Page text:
Wife beater gets five-year sentence
Judge calls attack “depressingly common” in Nunavut
The Iqaluit man who viciously beat his wife for six hours with a metal pipe, a pocket knife and his bare hands was sentenced to five years in jail on June 16.
Jonah Tikivik, 34, pleaded guilty to assault causing bodily harm. He had no memory of the Sept. 6, 2002, attack because he was drunk, he said.
The woman survived the bloody ordeal but suffered a broken jaw, fractured arm, lacerated labia, broken finger and dislodged tooth. She was monitored for internal injuries.
Justice Earl Johnson called the attack “depressingly common” in Nunavut.
“The courts must denounce spousal abuse as a serious crime,” he said.
The beating began around 10 p.m. when the woman, whose identity is protected by a publication ban, returned home.
Enraged at the prospect she’d been unfaithful, Tikivik punched, kicked, slashed and attempted to choked the woman. He stripped her, threw her in a bathtub and hit her genitals with a metal pipe, the court heard.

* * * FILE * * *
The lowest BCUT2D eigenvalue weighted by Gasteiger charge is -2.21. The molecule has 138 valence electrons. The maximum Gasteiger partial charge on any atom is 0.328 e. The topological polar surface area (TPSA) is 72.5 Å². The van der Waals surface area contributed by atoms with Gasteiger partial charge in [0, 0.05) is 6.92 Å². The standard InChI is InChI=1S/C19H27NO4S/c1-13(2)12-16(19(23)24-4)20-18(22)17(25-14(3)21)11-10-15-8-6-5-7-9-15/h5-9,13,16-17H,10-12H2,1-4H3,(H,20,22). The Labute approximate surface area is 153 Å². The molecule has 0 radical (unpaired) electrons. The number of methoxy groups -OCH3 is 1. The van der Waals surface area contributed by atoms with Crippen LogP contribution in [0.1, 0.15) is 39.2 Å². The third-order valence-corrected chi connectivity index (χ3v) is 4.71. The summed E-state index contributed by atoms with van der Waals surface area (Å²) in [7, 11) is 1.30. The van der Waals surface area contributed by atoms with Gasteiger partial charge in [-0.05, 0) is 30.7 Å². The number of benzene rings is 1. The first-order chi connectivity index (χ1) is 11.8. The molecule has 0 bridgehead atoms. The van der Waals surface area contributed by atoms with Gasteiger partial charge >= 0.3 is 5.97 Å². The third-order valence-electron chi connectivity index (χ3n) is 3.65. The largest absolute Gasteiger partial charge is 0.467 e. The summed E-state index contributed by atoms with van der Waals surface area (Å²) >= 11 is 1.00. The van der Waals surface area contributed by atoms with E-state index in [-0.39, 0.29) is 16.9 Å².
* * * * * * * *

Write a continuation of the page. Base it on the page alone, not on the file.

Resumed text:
Their children were staying at a relative’s house that night.
Police broke the door down at 4 a.m. and found the woman naked, hunched over and immobile from her injuries.
Upon his arrest, Tikivik told police his wife deserved the beating because he suspected she’d cheated on him.
Crown lawyer Ken Kehler called the attack a protracted and lengthy assault worthy of seven years in jail.
Defence lawyer Susan Cooper asked for two years less a day.
A woman in the gallery cried as the verdict was read. As Tikivik was escorted through the courthouse, she said, “I’ll wait for you.”
Tikivik will spend only four years in jail because of the 14-month credit he receives for his seven months in remand custody. Judges often give double time for time served in remand because of the overcrowded conditions and lack of treatment programs.